Shika, an Egyptian dancer of Nubian origin, graduated from Cairo University and worked in commercial dance before joining the Cairo Contemporary Dance Center (CCDC). In 2012, Dancing on the Edge and CCDC awarded him a grant to attend the HJS summer intensive in Amsterdam. He was invited to perform in Denmark’s 2013 Images Biennale.
His passion for African dance began when he met Vincent Mantsoe and Mama Germaine Acogny and he became the first Egyptian accepted into their school in Senegal – L’Ecole Des Sables (EDS). In 2015, Shika was named a CEC Artslink Fellow and hosted in Brooklyn by Reggie Wilson/Fist and Heel Performance Group.
In 2016, he was selected to participate in the P.A.R.T.S/EDS exchange program and was named an inaugural member of the Citizens Artists Incubator (CAI), a project funded by the EU. His project with Brooklyn artist Annie Wang was awarded a CEC Artslink Independent Project grant. In 2017 Shika have the privilege by awarded the “Pina Bausch Fellowship for dance and Choreography” of 2017.
Within the frame of CCDC, EDS, CEC, and other programs, Shika has had the opportunity to study and work with international artists such as Olivier Dubois, Claude Brumachon & Benjamin La Marche, Francesco Scavetta, Nora Chipaumire, Sophiatou Kossoko and Frey Faust.
Originally from Washington, D.C., Tara Murphy grew up studying ballet and theater. She earned her B.A. in theater and religious studies at Yale University, where she also began studying African dance. At this time Tara began exploring her African heritage through African studies at Yale, and was awarded a fellowship to study traditional dance and drumming at the University of Legon in Ghana, West Africa. For the past 20 years, she has studied closely with many African artists in Washington, D.C., New York City and Boston. Through her study of African dance, Tara was also deeply attracted to the dances of the African diaspora. She has trained comprehensively with many Afro-Caribbean dance genres, namely Afro-Haitian, Afro-Brazilian and Samba. Additionally, Tara pursued her longtime passion for Indian culture by studying classical Indian dance (Bharata Natyam), with her teachers Neena Gulati, Aparna Sindhoor and Wendy Jehlen.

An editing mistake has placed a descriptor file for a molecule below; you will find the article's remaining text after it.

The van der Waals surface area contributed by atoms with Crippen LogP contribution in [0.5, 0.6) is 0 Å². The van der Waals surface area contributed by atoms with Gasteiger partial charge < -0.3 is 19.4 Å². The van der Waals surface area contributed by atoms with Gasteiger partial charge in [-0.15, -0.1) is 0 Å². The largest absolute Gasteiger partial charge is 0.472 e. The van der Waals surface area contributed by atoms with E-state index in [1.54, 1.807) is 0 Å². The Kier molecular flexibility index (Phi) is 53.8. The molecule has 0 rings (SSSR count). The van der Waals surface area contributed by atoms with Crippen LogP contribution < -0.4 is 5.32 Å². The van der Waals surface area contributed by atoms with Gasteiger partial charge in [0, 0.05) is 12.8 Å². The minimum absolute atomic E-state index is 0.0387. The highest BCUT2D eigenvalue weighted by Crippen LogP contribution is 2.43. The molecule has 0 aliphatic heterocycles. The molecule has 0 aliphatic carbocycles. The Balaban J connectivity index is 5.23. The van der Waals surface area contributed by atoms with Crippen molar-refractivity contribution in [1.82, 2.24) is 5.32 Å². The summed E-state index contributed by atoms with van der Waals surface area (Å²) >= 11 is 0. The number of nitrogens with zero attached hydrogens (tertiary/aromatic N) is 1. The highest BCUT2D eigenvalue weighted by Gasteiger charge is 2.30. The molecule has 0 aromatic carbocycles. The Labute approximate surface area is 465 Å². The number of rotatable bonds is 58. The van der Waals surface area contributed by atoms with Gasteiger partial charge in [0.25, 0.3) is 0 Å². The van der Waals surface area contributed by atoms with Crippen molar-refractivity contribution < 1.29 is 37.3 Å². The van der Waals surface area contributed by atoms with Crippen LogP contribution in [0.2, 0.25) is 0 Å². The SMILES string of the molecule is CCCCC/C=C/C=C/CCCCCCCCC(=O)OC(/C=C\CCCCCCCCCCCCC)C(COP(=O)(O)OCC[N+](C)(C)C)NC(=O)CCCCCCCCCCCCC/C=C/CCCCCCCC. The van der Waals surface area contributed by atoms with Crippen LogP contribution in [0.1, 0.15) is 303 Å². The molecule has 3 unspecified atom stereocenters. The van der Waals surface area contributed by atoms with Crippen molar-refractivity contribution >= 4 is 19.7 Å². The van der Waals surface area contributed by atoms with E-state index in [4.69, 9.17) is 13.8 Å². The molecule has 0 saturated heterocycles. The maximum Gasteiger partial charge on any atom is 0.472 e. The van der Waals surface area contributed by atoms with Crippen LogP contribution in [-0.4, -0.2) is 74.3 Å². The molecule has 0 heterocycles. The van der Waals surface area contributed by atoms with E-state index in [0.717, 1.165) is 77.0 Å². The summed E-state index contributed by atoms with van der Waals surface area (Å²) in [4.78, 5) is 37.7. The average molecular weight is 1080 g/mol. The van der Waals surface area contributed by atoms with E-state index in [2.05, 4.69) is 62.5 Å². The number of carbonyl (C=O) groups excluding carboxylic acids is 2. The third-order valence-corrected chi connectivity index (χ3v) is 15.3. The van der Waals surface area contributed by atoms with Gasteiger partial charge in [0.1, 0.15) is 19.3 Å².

Kae Ishimoto was born into a family of traditional Japanese dancers. She began to study jazz dance at age four, and is trained in modern and contemporary dance.
She began her dance career in 2002 under choreographer Akiko Kitamura. She then joined the Japanese contemporary dance company company Un Yamada. She has worked with many international artists including Yuri Ng (Hong Kong), dreamthinkspeak (UK), Amareya Theater (Poland) and Japanese companies such as Pappa Tarahumara and Toshiki Okada of Chelfitsch. She was introduced to Butoh by Yukio Waguri and worked with Natsu Nakajima, Yoshito Ohno and Minako Seki.
She has been invited to 19 countries in Asia, Europe and US such as Bangkok Fringe festival, Butoh Festival in Barcelona, Hungary, Malaysia and Asia Tri in Indonesia and Korea. In 2011, she performed a solo Butoh dance “Transformation Girl” using the Hijikata method of Butoh, in 7 countries in Asia and Europe. Through these diverse performing opportunities, she is attempting to construct an original, genre-less expression that synthesizes various elements and traditions of dance.
As the director of a Butoh research group “Perspectives on Hijikata Research Collective (POHRC)”, she has organized intensive workshops and events in Japan and UK in 4 years and has been invited to teach workshops in Butoh in 12 countries including Hong Kong, Bali and Mexico City.
In 2004 she co-created a performance company with 8 musicians called Wangnin Bunmei (“Fool’s Civilization”). She and her company were invited to 13 countries in Asia, Europe and US. Kae is establishing a dance style that blends an Eastern sense of the body with a borderless sensitivity that can express both specific and universal themes.